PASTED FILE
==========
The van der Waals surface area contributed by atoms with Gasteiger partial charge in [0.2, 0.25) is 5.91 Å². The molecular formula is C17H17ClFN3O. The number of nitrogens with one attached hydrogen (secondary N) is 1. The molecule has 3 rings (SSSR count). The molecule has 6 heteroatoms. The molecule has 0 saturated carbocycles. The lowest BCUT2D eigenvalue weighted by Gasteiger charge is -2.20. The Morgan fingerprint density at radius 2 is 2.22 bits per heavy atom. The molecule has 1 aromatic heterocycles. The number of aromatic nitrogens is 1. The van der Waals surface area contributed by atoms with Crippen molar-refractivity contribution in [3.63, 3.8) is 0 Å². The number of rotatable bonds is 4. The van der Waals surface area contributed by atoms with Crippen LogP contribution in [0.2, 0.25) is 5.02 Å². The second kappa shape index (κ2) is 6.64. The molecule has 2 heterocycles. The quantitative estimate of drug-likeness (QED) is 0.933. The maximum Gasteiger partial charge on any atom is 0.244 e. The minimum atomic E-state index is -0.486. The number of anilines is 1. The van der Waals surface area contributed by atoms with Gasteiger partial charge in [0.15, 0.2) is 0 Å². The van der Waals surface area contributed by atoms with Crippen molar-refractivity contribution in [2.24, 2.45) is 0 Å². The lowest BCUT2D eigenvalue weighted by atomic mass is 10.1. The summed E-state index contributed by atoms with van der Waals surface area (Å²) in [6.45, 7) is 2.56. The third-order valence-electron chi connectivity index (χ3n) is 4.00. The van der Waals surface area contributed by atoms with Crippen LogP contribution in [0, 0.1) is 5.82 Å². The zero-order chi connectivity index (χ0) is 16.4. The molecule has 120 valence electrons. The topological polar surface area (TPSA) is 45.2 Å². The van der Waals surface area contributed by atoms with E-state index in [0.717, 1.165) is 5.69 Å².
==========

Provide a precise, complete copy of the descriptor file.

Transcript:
The van der Waals surface area contributed by atoms with Gasteiger partial charge in [0.2, 0.25) is 5.91 Å². The molecular formula is C17H17ClFN3O. The number of nitrogens with one attached hydrogen (secondary N) is 1. The molecule has 3 rings (SSSR count). The molecule has 6 heteroatoms. The molecule has 0 saturated carbocycles. The lowest BCUT2D eigenvalue weighted by Gasteiger charge is -2.20. The Morgan fingerprint density at radius 2 is 2.22 bits per heavy atom. The molecule has 1 aromatic heterocycles. The number of aromatic nitrogens is 1. The van der Waals surface area contributed by atoms with Crippen molar-refractivity contribution in [3.63, 3.8) is 0 Å². The number of rotatable bonds is 4. The van der Waals surface area contributed by atoms with Crippen LogP contribution in [0.2, 0.25) is 5.02 Å². The second kappa shape index (κ2) is 6.64. The molecule has 2 heterocycles. The quantitative estimate of drug-likeness (QED) is 0.933. The maximum Gasteiger partial charge on any atom is 0.244 e. The minimum atomic E-state index is -0.486. The number of anilines is 1. The van der Waals surface area contributed by atoms with Gasteiger partial charge in [0.15, 0.2) is 0 Å². The van der Waals surface area contributed by atoms with Crippen molar-refractivity contribution in [2.24, 2.45) is 0 Å². The lowest BCUT2D eigenvalue weighted by atomic mass is 10.1. The summed E-state index contributed by atoms with van der Waals surface area (Å²) in [6.45, 7) is 2.56. The third-order valence-electron chi connectivity index (χ3n) is 4.00. The van der Waals surface area contributed by atoms with Crippen LogP contribution in [0, 0.1) is 5.82 Å². The zero-order chi connectivity index (χ0) is 16.4. The molecule has 120 valence electrons. The topological polar surface area (TPSA) is 45.2 Å². The van der Waals surface area contributed by atoms with E-state index in [0.717, 1.165) is 5.69 Å².